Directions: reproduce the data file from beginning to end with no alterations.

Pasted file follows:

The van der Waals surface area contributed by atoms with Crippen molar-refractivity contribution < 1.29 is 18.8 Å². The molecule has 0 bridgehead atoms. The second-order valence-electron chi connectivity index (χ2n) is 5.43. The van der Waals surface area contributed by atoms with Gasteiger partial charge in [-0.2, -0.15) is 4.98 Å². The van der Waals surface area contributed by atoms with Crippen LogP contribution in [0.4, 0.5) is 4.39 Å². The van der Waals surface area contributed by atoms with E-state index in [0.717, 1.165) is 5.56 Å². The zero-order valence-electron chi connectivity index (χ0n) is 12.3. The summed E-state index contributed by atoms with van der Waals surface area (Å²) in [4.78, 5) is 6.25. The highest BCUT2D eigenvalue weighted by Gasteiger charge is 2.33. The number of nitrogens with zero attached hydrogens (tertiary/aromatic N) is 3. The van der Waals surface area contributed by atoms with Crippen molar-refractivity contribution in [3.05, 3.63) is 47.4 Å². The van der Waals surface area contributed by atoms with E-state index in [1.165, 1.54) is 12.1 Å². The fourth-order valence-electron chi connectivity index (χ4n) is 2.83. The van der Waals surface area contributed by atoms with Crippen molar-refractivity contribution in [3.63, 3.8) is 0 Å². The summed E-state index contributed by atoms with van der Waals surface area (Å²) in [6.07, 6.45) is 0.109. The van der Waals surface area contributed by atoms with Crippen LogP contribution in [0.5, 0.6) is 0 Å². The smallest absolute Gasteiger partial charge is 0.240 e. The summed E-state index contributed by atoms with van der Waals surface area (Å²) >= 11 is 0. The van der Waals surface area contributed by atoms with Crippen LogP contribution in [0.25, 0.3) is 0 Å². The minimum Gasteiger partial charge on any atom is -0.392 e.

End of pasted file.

The van der Waals surface area contributed by atoms with Crippen molar-refractivity contribution < 1.29 is 18.8 Å². The molecule has 0 bridgehead atoms. The second-order valence-electron chi connectivity index (χ2n) is 5.43. The van der Waals surface area contributed by atoms with Gasteiger partial charge in [-0.2, -0.15) is 4.98 Å². The van der Waals surface area contributed by atoms with Crippen LogP contribution in [0.4, 0.5) is 4.39 Å². The van der Waals surface area contributed by atoms with E-state index in [0.717, 1.165) is 5.56 Å². The zero-order valence-electron chi connectivity index (χ0n) is 12.3. The summed E-state index contributed by atoms with van der Waals surface area (Å²) in [4.78, 5) is 6.25. The highest BCUT2D eigenvalue weighted by Gasteiger charge is 2.33. The number of nitrogens with zero attached hydrogens (tertiary/aromatic N) is 3. The van der Waals surface area contributed by atoms with Crippen molar-refractivity contribution in [3.05, 3.63) is 47.4 Å². The van der Waals surface area contributed by atoms with E-state index in [1.165, 1.54) is 12.1 Å². The fourth-order valence-electron chi connectivity index (χ4n) is 2.83. The van der Waals surface area contributed by atoms with Crippen molar-refractivity contribution in [3.63, 3.8) is 0 Å². The summed E-state index contributed by atoms with van der Waals surface area (Å²) in [6.07, 6.45) is 0.109. The van der Waals surface area contributed by atoms with Crippen LogP contribution in [0.5, 0.6) is 0 Å². The smallest absolute Gasteiger partial charge is 0.240 e. The summed E-state index contributed by atoms with van der Waals surface area (Å²) >= 11 is 0. The van der Waals surface area contributed by atoms with Crippen LogP contribution in [0.25, 0.3) is 0 Å². The minimum Gasteiger partial charge on any atom is -0.392 e.